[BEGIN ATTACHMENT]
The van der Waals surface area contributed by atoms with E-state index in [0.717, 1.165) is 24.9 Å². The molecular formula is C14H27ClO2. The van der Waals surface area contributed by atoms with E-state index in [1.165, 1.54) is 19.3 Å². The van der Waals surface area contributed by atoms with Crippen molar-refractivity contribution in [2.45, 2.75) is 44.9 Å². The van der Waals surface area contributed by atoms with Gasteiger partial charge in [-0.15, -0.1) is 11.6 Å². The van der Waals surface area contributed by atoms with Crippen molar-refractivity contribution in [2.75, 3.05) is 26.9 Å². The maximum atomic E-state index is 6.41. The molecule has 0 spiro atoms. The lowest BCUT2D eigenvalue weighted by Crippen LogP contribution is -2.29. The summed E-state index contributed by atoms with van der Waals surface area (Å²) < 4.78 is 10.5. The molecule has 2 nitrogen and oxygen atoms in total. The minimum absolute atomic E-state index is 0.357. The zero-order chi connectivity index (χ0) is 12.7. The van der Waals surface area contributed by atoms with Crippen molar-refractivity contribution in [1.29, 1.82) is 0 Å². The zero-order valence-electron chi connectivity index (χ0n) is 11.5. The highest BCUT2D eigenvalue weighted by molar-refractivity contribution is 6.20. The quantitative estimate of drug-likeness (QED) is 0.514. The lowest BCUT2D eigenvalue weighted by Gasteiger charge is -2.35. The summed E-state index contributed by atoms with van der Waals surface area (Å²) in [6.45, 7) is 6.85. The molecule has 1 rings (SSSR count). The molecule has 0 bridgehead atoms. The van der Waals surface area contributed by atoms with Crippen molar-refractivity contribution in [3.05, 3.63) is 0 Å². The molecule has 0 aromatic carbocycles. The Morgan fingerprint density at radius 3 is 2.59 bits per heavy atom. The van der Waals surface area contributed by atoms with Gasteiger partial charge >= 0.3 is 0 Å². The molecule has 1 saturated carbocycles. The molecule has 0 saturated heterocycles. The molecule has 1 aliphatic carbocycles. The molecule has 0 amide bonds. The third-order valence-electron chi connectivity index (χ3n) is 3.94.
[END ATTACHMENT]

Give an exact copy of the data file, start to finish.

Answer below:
The van der Waals surface area contributed by atoms with E-state index in [0.717, 1.165) is 24.9 Å². The molecular formula is C14H27ClO2. The van der Waals surface area contributed by atoms with E-state index in [1.165, 1.54) is 19.3 Å². The van der Waals surface area contributed by atoms with Crippen molar-refractivity contribution in [2.45, 2.75) is 44.9 Å². The van der Waals surface area contributed by atoms with Gasteiger partial charge in [-0.15, -0.1) is 11.6 Å². The van der Waals surface area contributed by atoms with Crippen molar-refractivity contribution in [2.75, 3.05) is 26.9 Å². The maximum atomic E-state index is 6.41. The molecule has 0 spiro atoms. The lowest BCUT2D eigenvalue weighted by Crippen LogP contribution is -2.29. The summed E-state index contributed by atoms with van der Waals surface area (Å²) < 4.78 is 10.5. The molecule has 2 nitrogen and oxygen atoms in total. The minimum absolute atomic E-state index is 0.357. The zero-order chi connectivity index (χ0) is 12.7. The van der Waals surface area contributed by atoms with Crippen molar-refractivity contribution in [1.29, 1.82) is 0 Å². The zero-order valence-electron chi connectivity index (χ0n) is 11.5. The highest BCUT2D eigenvalue weighted by molar-refractivity contribution is 6.20. The quantitative estimate of drug-likeness (QED) is 0.514. The lowest BCUT2D eigenvalue weighted by Gasteiger charge is -2.35. The summed E-state index contributed by atoms with van der Waals surface area (Å²) in [6.45, 7) is 6.85. The molecule has 1 rings (SSSR count). The molecule has 0 bridgehead atoms. The van der Waals surface area contributed by atoms with Crippen molar-refractivity contribution in [3.05, 3.63) is 0 Å². The molecule has 0 aromatic carbocycles. The Morgan fingerprint density at radius 3 is 2.59 bits per heavy atom. The van der Waals surface area contributed by atoms with Gasteiger partial charge >= 0.3 is 0 Å². The molecule has 1 saturated carbocycles. The molecule has 0 saturated heterocycles. The molecule has 1 aliphatic carbocycles. The molecule has 0 amide bonds. The third-order valence-electron chi connectivity index (χ3n) is 3.94.